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Early college holds graduation

Once a Phoenix, always a Phoenix.

The class of 2020 at Davie County Early College High School held their graduation ceremony Saturday.

Speeches were heard virtually. Cars with graduates and families paraded on US 158 and North Main Street to the early college, where the ceremony was held on a makeshift stage in the parking lot of Davidson County Community College.

It wasn’t a ceremony the graduates had anticipated, but one they embraced.

Most speakers mentioned Adrianna Barber, class member who died in a car wreck last year. Each graduate carried a sunflower in her honor, which was placed into a bouquet to give to her family.

The ceremony started with Bradon Finney singing the National Anthem, and Logan Wagner offering a prayer, who asked for help for graduates to experience “joy before wealth, reputation before reknown and love before power.”

Kaitlyn and Kayla Roscoe said that Adrianna brought “joy and life” everywhere she went. Adrianna, they said, lived by the philosophy: “Be yourself in a world that is constantly trying to change you.”

Sally Boger spoke, saying “The Phoenix is a symbol of strength and renewal.”

“These past few months have not been anything like you thought your last few months at early college would be,” said Principal Denise Absher. “A cloud was cast on your world.”

But in Phoenix fashion, she said students embraced online learning and socializing. She, too, mentioned Adrianna. “She taught us to stand up for others, especially those who cannot speak for themselves. She taught us to get up and do for others. She will forever be a part of the legacy of the Davie County Early College High School Class of 2020.”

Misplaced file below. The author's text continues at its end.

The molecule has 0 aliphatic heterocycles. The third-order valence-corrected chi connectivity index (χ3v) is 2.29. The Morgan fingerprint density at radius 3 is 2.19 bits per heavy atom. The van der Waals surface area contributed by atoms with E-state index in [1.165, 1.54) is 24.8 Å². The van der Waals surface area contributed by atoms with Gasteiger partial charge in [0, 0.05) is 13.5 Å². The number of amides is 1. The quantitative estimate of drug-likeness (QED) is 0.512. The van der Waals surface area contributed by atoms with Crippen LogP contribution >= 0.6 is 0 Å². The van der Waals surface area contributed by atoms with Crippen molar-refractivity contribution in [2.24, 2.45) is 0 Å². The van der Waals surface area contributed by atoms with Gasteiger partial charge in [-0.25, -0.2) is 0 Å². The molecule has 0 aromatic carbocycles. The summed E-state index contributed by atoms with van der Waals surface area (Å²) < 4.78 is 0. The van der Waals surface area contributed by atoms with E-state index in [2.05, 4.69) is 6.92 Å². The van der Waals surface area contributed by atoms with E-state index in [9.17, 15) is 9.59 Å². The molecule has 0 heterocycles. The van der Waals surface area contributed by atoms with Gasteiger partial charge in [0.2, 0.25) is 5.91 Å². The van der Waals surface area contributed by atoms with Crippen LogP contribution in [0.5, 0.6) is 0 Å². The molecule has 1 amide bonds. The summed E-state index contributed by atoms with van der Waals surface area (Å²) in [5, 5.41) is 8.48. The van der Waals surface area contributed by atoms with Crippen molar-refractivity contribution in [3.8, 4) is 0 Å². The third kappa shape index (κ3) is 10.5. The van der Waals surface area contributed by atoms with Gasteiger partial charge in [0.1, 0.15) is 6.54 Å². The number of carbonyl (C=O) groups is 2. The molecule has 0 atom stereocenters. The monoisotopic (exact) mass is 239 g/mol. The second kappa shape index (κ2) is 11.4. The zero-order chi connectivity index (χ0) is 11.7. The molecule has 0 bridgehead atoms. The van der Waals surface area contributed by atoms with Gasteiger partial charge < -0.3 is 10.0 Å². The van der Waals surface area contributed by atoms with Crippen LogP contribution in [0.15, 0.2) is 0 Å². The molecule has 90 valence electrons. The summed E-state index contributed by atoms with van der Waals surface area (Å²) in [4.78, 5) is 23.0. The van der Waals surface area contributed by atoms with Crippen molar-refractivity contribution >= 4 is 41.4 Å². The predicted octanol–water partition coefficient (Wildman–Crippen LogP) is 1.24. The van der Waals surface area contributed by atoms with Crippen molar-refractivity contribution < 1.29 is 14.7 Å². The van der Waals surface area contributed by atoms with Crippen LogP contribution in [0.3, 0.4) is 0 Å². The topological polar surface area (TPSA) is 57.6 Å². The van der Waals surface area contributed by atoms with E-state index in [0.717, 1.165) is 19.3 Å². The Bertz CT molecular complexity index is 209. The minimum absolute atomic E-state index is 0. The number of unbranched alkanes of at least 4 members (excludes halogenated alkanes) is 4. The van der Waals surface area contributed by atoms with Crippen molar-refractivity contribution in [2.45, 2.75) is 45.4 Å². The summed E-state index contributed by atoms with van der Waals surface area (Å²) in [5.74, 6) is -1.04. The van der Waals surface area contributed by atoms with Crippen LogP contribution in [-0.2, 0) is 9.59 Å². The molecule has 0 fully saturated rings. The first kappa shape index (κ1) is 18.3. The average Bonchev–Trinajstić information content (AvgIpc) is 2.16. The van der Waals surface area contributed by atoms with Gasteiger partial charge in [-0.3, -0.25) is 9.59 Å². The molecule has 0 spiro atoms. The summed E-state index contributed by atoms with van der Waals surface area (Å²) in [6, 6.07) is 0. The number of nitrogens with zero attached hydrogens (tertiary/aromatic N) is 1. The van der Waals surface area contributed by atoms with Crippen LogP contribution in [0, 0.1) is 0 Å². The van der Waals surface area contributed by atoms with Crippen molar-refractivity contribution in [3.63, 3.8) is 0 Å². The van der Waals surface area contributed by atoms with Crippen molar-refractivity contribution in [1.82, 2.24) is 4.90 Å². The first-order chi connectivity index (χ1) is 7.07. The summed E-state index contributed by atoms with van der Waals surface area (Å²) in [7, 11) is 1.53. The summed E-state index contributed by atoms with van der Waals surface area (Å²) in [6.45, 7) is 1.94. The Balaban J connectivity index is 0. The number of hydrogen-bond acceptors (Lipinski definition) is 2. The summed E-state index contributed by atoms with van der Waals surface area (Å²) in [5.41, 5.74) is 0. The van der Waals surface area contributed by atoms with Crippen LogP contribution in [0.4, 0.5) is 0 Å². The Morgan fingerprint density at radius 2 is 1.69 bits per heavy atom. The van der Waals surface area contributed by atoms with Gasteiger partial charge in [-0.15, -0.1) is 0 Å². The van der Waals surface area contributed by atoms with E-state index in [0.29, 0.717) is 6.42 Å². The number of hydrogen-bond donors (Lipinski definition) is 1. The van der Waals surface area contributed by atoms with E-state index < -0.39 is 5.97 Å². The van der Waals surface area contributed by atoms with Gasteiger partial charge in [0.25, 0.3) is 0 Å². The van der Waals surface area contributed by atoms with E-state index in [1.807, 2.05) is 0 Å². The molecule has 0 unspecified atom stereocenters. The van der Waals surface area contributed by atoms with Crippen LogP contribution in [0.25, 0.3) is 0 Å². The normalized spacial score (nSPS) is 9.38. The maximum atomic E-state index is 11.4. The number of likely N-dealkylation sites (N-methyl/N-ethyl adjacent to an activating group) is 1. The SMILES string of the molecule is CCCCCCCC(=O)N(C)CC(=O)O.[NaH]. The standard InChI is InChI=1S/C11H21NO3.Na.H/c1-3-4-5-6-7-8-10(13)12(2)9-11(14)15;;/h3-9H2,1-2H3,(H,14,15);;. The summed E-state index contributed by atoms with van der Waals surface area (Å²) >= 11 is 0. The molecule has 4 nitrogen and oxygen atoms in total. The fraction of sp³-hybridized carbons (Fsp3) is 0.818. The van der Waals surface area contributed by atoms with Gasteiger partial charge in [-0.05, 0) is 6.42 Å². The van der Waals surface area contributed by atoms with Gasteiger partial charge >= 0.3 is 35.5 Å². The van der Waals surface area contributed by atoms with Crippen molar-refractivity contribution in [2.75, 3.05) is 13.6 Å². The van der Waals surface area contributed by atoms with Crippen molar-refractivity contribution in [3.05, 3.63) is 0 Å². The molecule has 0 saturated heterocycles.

Life, she told the students, isn’t easy. “But you are ready. The past four years prepared you for your future. You have the foundation to get out of your comfort zone. Walk in faith and remember, your Phoenix family is always behind you.”

Tracy Kassel, academic support specialist, was the guest speaker.

She told students to expect disruptions in their lives. Most adults, she said, aren’t doing now what they thought they would be doing when they were 17 or 18.

“You are your family’s bright hope for the future,” Kassel said. “Those caring adults in your life want nothing but for your success and happiness. When disruptions happen, your responses will define who you are.

“And you’re a Phoenix. Rising above and looking beyond is not just a slogan, it’s an action, a call to arms, a challenge to rise above the temporary setbacks and look beyond to what comes next.

“Be guided by love. Let love and a hope for a brighter tomorrow win. You only go this way once. Be cheerful and strive to be happy.”

Victoria Bailey was chosen to be the speaker for the class members.

“Adrianna Barber, she exemplified a fierce tenacity to stand proudly for her beliefs. We carry her spirit of resilience.”

She said she learned not only from teachers, but from her fellow students. “You educated me on self advocacy, sheer will and the charity of family.

“We have spent weeks mourning what could have been. Despite our irreplaceable loss, we have steadied one another. This graduation is another example of our fortitude.”

She spoke in Serbian, talking to her grandparents, mother and aunt, thanking them for their guidance and belief in her future. “My heart breaks,” she said about her mother not being able to attend. “I would not be here if it were not for you.”

Bailey looked to her fellow graduates. “I’m exceedingly confident in the successes of your futures.”

Molly “Abby” Boger said the early college taught her to be ready to face challenges.

She urged graduates to live in the present. “Our time is today. We are way more than a student body, we are a Phoenix family. You were able to make it this far and now we have the world to conquer.”